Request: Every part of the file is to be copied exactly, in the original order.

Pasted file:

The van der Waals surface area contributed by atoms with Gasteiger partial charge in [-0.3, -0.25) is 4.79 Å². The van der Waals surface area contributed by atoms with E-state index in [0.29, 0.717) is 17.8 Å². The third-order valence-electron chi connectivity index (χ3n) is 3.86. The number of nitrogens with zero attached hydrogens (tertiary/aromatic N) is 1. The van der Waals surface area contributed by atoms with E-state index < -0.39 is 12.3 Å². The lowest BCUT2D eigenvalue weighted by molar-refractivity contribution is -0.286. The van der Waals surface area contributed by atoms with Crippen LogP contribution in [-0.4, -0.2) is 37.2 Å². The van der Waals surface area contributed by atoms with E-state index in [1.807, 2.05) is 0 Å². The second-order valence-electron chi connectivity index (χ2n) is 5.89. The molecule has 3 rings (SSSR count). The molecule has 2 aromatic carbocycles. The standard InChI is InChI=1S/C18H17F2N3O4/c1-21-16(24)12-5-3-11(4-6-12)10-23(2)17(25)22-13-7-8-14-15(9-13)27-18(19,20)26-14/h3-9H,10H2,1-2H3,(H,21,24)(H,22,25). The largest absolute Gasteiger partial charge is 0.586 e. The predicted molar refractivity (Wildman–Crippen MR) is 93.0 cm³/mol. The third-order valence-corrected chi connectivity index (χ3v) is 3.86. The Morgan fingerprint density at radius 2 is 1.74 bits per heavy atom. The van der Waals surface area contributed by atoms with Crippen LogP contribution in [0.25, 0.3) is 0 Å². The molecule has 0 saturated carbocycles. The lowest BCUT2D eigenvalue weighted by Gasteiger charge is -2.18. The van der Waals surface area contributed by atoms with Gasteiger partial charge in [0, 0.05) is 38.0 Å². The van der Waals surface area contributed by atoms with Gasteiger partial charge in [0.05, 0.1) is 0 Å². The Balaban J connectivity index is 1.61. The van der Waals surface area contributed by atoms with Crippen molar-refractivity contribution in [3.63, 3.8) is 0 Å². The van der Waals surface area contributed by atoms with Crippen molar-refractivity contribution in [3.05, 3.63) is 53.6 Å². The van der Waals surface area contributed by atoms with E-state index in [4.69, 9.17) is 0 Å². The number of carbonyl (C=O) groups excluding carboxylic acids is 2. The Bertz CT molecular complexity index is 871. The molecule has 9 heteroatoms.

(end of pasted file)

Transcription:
The van der Waals surface area contributed by atoms with Gasteiger partial charge in [-0.3, -0.25) is 4.79 Å². The van der Waals surface area contributed by atoms with E-state index in [0.29, 0.717) is 17.8 Å². The third-order valence-electron chi connectivity index (χ3n) is 3.86. The number of nitrogens with zero attached hydrogens (tertiary/aromatic N) is 1. The van der Waals surface area contributed by atoms with E-state index < -0.39 is 12.3 Å². The lowest BCUT2D eigenvalue weighted by molar-refractivity contribution is -0.286. The van der Waals surface area contributed by atoms with Crippen LogP contribution in [-0.4, -0.2) is 37.2 Å². The van der Waals surface area contributed by atoms with E-state index in [1.807, 2.05) is 0 Å². The second-order valence-electron chi connectivity index (χ2n) is 5.89. The molecule has 3 rings (SSSR count). The molecule has 2 aromatic carbocycles. The standard InChI is InChI=1S/C18H17F2N3O4/c1-21-16(24)12-5-3-11(4-6-12)10-23(2)17(25)22-13-7-8-14-15(9-13)27-18(19,20)26-14/h3-9H,10H2,1-2H3,(H,21,24)(H,22,25). The largest absolute Gasteiger partial charge is 0.586 e. The predicted molar refractivity (Wildman–Crippen MR) is 93.0 cm³/mol. The third-order valence-corrected chi connectivity index (χ3v) is 3.86. The Morgan fingerprint density at radius 2 is 1.74 bits per heavy atom. The van der Waals surface area contributed by atoms with Crippen LogP contribution in [0.25, 0.3) is 0 Å². The molecule has 0 saturated carbocycles. The lowest BCUT2D eigenvalue weighted by Gasteiger charge is -2.18. The van der Waals surface area contributed by atoms with Gasteiger partial charge in [0, 0.05) is 38.0 Å². The van der Waals surface area contributed by atoms with Gasteiger partial charge in [0.05, 0.1) is 0 Å². The Balaban J connectivity index is 1.61. The van der Waals surface area contributed by atoms with Crippen molar-refractivity contribution in [3.63, 3.8) is 0 Å². The van der Waals surface area contributed by atoms with Crippen molar-refractivity contribution in [3.05, 3.63) is 53.6 Å². The van der Waals surface area contributed by atoms with E-state index in [4.69, 9.17) is 0 Å². The number of carbonyl (C=O) groups excluding carboxylic acids is 2. The Bertz CT molecular complexity index is 871. The molecule has 9 heteroatoms.